We say cheerio in the porch, surrounded by Barbours and wellies. Major Hilleary’s madcap days are behind him, sadly – ‘When I fall over, I can’t get up. Like a cast sheep. Bloody awful.’– but he intends to attend the Skye Gathering Ball this September. He has been going since 1947 and has been secretary since 1974. It is hardly a bacchanal, though one can still get a lumber. His kilt is rather tight these days, and his legs aren’t really up to dancing; nevertheless, he loves to stay up till dawn and watch the sun rise over Portree Bay.
‘I hope,’ he says, ‘to be remembered with some laughter.’
To London, to take part in an all-day public reading of Nineteen Eighty-Four. The venue is Senate House, a huge white art deco wedge rising out of Bloomsbury, which served as George Orwell’s model for the Ministry of Truth.
Fifty or so readers take a turn – journalists, activists, politicians, actors, academics and so on. Among them is Alan Johnson, the former Home Secretary, a rather Big Brotherish role, although the man himself is distinctly avuncular. He had been assigned a passage in which Winston Smith is tortured in the Ministry of Love.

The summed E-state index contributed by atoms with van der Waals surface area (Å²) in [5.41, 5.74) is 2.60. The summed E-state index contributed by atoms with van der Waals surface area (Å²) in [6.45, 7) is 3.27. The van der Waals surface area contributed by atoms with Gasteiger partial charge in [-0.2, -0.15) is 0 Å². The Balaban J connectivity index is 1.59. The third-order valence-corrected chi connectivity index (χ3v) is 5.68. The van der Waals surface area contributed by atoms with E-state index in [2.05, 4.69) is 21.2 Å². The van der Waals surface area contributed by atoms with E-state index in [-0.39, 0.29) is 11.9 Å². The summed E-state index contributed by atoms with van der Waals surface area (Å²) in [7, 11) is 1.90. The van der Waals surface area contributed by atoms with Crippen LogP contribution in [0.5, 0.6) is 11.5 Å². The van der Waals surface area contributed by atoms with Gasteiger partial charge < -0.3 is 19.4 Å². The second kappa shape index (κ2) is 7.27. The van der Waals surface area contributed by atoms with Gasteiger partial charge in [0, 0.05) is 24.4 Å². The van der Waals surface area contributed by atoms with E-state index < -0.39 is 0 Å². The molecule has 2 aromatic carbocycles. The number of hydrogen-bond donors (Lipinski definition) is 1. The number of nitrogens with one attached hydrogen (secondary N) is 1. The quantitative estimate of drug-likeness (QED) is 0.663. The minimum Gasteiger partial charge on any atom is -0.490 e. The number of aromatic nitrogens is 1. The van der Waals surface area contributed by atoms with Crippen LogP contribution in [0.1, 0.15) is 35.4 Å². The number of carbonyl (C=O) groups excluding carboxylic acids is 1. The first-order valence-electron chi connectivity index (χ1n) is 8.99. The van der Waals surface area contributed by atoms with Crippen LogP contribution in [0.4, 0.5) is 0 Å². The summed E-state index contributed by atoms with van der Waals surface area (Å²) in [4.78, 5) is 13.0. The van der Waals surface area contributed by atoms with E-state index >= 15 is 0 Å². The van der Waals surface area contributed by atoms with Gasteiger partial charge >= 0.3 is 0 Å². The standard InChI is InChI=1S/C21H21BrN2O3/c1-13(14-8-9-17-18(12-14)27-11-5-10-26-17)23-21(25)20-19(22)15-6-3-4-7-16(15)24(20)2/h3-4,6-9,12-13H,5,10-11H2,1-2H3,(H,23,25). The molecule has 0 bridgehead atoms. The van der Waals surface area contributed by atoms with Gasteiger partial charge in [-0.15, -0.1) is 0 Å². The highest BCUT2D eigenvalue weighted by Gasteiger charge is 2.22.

Johnson is appearing at the Edinburgh International Book Festival to talk about his latest volume of memoir, The Long And Winding Road. In Room 101 of Senate House (yes, really – it’s used for temporary exhibitions) we speak about his passion for Orwell, who he says has been a ‘pole star’ in his political thinking since 1964. A long-haired bohemian English teacher introduced Animal Farm to the class, and suddenly 14-year-old Johnson had a new hero to rival Paul McCartney.
At a certain point, shortly before Johnson read from Nineteen Eighty-Four, I found myself backstage in a very small room with him, Melvyn Bragg and Ken Loach. As my wife – unheeding of James Ellroy’s advice – later observes with a disconcertingly erotic trill, ‘Some women of a certain age would pay good money for that.’